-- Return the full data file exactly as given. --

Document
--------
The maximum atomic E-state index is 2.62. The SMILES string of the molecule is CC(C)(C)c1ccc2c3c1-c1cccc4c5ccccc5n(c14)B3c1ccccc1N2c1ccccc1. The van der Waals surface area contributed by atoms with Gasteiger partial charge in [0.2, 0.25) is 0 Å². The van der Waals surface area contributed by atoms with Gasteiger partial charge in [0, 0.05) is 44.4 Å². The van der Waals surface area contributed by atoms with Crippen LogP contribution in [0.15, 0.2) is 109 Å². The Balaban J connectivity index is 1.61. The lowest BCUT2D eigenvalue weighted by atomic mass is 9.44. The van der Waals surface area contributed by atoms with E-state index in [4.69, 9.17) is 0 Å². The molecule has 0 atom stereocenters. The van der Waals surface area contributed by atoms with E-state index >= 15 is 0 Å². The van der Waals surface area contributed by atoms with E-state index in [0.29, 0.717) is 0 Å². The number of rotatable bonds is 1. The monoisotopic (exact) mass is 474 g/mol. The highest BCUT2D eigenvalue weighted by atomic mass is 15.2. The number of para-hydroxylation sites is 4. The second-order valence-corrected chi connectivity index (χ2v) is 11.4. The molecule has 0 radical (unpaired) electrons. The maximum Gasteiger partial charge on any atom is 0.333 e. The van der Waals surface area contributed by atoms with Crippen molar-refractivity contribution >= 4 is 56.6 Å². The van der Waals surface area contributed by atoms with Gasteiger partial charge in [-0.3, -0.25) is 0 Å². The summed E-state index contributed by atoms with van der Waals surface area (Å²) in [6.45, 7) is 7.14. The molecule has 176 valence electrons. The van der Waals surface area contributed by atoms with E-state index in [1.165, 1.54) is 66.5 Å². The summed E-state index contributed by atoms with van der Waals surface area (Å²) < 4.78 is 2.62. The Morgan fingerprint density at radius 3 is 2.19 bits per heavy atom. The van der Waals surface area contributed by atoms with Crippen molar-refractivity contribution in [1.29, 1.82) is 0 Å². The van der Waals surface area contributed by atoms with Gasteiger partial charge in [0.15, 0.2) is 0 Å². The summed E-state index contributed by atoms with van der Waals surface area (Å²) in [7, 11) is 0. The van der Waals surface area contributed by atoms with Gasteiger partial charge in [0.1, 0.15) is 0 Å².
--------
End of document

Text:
The maximum atomic E-state index is 2.62. The SMILES string of the molecule is CC(C)(C)c1ccc2c3c1-c1cccc4c5ccccc5n(c14)B3c1ccccc1N2c1ccccc1. The van der Waals surface area contributed by atoms with Gasteiger partial charge in [0.2, 0.25) is 0 Å². The van der Waals surface area contributed by atoms with Gasteiger partial charge in [0, 0.05) is 44.4 Å². The van der Waals surface area contributed by atoms with Crippen LogP contribution in [0.15, 0.2) is 109 Å². The Balaban J connectivity index is 1.61. The lowest BCUT2D eigenvalue weighted by atomic mass is 9.44. The van der Waals surface area contributed by atoms with E-state index in [4.69, 9.17) is 0 Å². The molecule has 0 atom stereocenters. The van der Waals surface area contributed by atoms with E-state index >= 15 is 0 Å². The van der Waals surface area contributed by atoms with E-state index in [0.29, 0.717) is 0 Å². The number of rotatable bonds is 1. The monoisotopic (exact) mass is 474 g/mol. The highest BCUT2D eigenvalue weighted by atomic mass is 15.2. The number of para-hydroxylation sites is 4. The second-order valence-corrected chi connectivity index (χ2v) is 11.4. The molecule has 0 radical (unpaired) electrons. The maximum Gasteiger partial charge on any atom is 0.333 e. The van der Waals surface area contributed by atoms with Crippen molar-refractivity contribution >= 4 is 56.6 Å². The van der Waals surface area contributed by atoms with Gasteiger partial charge in [-0.3, -0.25) is 0 Å². The summed E-state index contributed by atoms with van der Waals surface area (Å²) in [6.45, 7) is 7.14. The molecule has 176 valence electrons. The van der Waals surface area contributed by atoms with E-state index in [1.165, 1.54) is 66.5 Å². The summed E-state index contributed by atoms with van der Waals surface area (Å²) < 4.78 is 2.62. The Morgan fingerprint density at radius 3 is 2.19 bits per heavy atom. The van der Waals surface area contributed by atoms with Crippen molar-refractivity contribution in [1.29, 1.82) is 0 Å². The van der Waals surface area contributed by atoms with Gasteiger partial charge in [0.15, 0.2) is 0 Å². The summed E-state index contributed by atoms with van der Waals surface area (Å²) in [7, 11) is 0. The van der Waals surface area contributed by atoms with Gasteiger partial charge in [0.1, 0.15) is 0 Å².